Less than two-fifths of the nation's jobless workers are getting unemployment insurance benefits even though unemployment is still close to its highest level since World War II, according to Labor Department figures.
In July, the latest month for which figures are available, only 4,133,956 of the nation's 10.7 million unemployed workers were receiving weekly unemployment benefits under federal and state unemployment compensation programs, official compilations by the Labor Department show.
That means only 38.6 percent of the jobless are getting assistance from the nation's major program to help people when they lose their jobs and can't find another.
The figure has been dropping steadily in recent months for a variety of reasons, and the total receiving benefits would be 842,836 lower if Congress had not enacted an emergency program giving extra weeks to people who had exhausted their benefits under the programs.
The current proportion contrasts sharply with the figures for 1975, the height of the last major recession.
In February, March and April 1975, 65 to 69 percent of the total jobless were receiving unemployment compensation, double the current proportion.
Labor experts say there are several major reasons for the sharp contrast between 1975 and the current situation.
One is the protracted length of the current recession, which lasted nearly two years and came right after an earlier, less severe recession near the end of the Carter administration.
Under existing law, to get any benefits a person must work for a certain "base period" in the year before becoming jobless. Because the current recession lasted so long, many people have been out of work a long time and have used up all benefits and special extensions but have never gotten a new job that would enable them to establish a new "base period." So while they are still unemployed and swelling the overall jobless totals, they are not on unemployment insurance.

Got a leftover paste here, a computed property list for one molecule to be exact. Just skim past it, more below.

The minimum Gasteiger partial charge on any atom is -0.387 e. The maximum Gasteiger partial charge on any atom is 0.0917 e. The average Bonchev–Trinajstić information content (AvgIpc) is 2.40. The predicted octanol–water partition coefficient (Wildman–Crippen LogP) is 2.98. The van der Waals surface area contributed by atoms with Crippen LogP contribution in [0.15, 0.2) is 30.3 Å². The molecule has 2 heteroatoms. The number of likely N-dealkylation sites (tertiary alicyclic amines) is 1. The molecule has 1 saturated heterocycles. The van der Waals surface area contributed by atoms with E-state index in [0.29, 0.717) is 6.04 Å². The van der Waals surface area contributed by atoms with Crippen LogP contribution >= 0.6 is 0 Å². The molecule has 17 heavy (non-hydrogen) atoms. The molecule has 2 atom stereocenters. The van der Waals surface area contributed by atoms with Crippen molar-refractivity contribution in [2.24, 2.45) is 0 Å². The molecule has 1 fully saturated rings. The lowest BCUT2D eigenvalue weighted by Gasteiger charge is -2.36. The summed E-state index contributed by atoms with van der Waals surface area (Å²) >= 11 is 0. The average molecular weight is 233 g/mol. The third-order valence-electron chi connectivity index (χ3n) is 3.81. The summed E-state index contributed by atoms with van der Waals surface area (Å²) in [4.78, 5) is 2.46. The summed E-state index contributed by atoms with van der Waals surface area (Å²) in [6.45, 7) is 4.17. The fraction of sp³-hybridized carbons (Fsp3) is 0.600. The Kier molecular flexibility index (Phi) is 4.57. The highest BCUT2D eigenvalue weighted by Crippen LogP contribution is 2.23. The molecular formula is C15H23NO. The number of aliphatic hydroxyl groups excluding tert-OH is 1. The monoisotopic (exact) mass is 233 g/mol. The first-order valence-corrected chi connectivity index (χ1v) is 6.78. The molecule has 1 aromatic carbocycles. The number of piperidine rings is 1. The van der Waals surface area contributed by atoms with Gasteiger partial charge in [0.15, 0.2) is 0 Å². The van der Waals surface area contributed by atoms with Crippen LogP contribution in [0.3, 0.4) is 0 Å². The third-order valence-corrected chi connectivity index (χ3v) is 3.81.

A second result of the great length of the current recession is that states with long-term, persistent high unemployment rates may fail to meet the unemployment growth "trigger" in the program formula for what is called "extended benefits."
At present there is a three-tier system of benefits: regular benefits (usually 26 weeks); an added 13 weeks of "extended benefits" in states that meet certain rates and in addition have unemployment 20 percent higher than at certain times over the previous two years; and up to 14 additional weeks of federally financed benefits in states that meet certain conditions.
Even though a state like Michigan still has 13.1 percent overall unemployment and Illinois 11.7 percent, both have dropped off the 13-week tier of benefits because they don't meet the 20 percent requirement. In fact, all states but Louisiana and West Virginia have dropped off the 13-week tier because unemployment, while still 9.5 percent nationally, has declined slightly in recent months and the states don't meet the 20 percent requirement.
Another reason for the low proportion of jobless receiving benefits is a series of program alterations that President Reagan pushed through Congress two years ago.
Reagan's changes, in effect, made it harder for states to qualify for the 13-week tier of extended benefits. If these changes had not been made, an added 485,000 people would be receiving benefits now, according to Labor Department calculations.
Although the figures show only 4.134 million unemployed people are receiving benefits while the other 6.6 million jobless are not, the impact may not be quite as great as the figures suggest because many jobless workers have a wife, husband or child working.
Overall, according to the latest figures, about half the total jobless have at least one person in their immediate family working full time.